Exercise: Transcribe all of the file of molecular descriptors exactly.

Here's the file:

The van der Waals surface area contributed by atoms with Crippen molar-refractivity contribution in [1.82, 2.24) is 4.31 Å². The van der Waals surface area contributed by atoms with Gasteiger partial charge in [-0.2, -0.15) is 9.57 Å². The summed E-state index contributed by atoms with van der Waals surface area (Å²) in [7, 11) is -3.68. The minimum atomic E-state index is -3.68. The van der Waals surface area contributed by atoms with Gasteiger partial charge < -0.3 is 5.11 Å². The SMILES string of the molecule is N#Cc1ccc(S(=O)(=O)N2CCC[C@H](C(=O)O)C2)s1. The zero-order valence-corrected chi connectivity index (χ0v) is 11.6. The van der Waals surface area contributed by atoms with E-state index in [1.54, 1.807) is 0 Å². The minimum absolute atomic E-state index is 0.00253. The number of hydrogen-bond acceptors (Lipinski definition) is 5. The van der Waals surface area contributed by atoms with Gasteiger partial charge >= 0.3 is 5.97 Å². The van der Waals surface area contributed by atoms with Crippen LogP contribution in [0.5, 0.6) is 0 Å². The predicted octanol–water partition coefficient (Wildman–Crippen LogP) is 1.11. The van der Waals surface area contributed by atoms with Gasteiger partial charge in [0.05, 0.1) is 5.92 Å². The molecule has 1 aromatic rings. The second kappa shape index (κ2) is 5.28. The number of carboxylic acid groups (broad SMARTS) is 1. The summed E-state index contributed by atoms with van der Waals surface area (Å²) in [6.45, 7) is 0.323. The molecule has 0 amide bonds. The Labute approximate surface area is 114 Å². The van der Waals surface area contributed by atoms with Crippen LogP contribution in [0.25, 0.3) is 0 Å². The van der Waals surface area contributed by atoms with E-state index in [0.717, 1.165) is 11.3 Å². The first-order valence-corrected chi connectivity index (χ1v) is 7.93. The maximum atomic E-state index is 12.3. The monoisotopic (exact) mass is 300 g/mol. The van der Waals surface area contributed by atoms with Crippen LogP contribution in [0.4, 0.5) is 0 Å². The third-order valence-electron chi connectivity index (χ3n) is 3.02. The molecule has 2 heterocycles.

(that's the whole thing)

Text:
The van der Waals surface area contributed by atoms with Crippen molar-refractivity contribution in [1.82, 2.24) is 4.31 Å². The van der Waals surface area contributed by atoms with Gasteiger partial charge in [-0.2, -0.15) is 9.57 Å². The summed E-state index contributed by atoms with van der Waals surface area (Å²) in [7, 11) is -3.68. The minimum atomic E-state index is -3.68. The van der Waals surface area contributed by atoms with Gasteiger partial charge < -0.3 is 5.11 Å². The SMILES string of the molecule is N#Cc1ccc(S(=O)(=O)N2CCC[C@H](C(=O)O)C2)s1. The zero-order valence-corrected chi connectivity index (χ0v) is 11.6. The van der Waals surface area contributed by atoms with E-state index in [1.54, 1.807) is 0 Å². The minimum absolute atomic E-state index is 0.00253. The number of hydrogen-bond acceptors (Lipinski definition) is 5. The van der Waals surface area contributed by atoms with Gasteiger partial charge >= 0.3 is 5.97 Å². The van der Waals surface area contributed by atoms with Crippen LogP contribution in [0.5, 0.6) is 0 Å². The predicted octanol–water partition coefficient (Wildman–Crippen LogP) is 1.11. The van der Waals surface area contributed by atoms with Gasteiger partial charge in [0.05, 0.1) is 5.92 Å². The molecule has 1 aromatic rings. The second kappa shape index (κ2) is 5.28. The number of carboxylic acid groups (broad SMARTS) is 1. The summed E-state index contributed by atoms with van der Waals surface area (Å²) in [6.45, 7) is 0.323. The molecule has 0 amide bonds. The Labute approximate surface area is 114 Å². The van der Waals surface area contributed by atoms with Crippen LogP contribution in [0.25, 0.3) is 0 Å². The van der Waals surface area contributed by atoms with E-state index in [0.717, 1.165) is 11.3 Å². The first-order valence-corrected chi connectivity index (χ1v) is 7.93. The maximum atomic E-state index is 12.3. The monoisotopic (exact) mass is 300 g/mol. The van der Waals surface area contributed by atoms with Crippen LogP contribution in [0.4, 0.5) is 0 Å². The third-order valence-electron chi connectivity index (χ3n) is 3.02. The molecule has 2 heterocycles.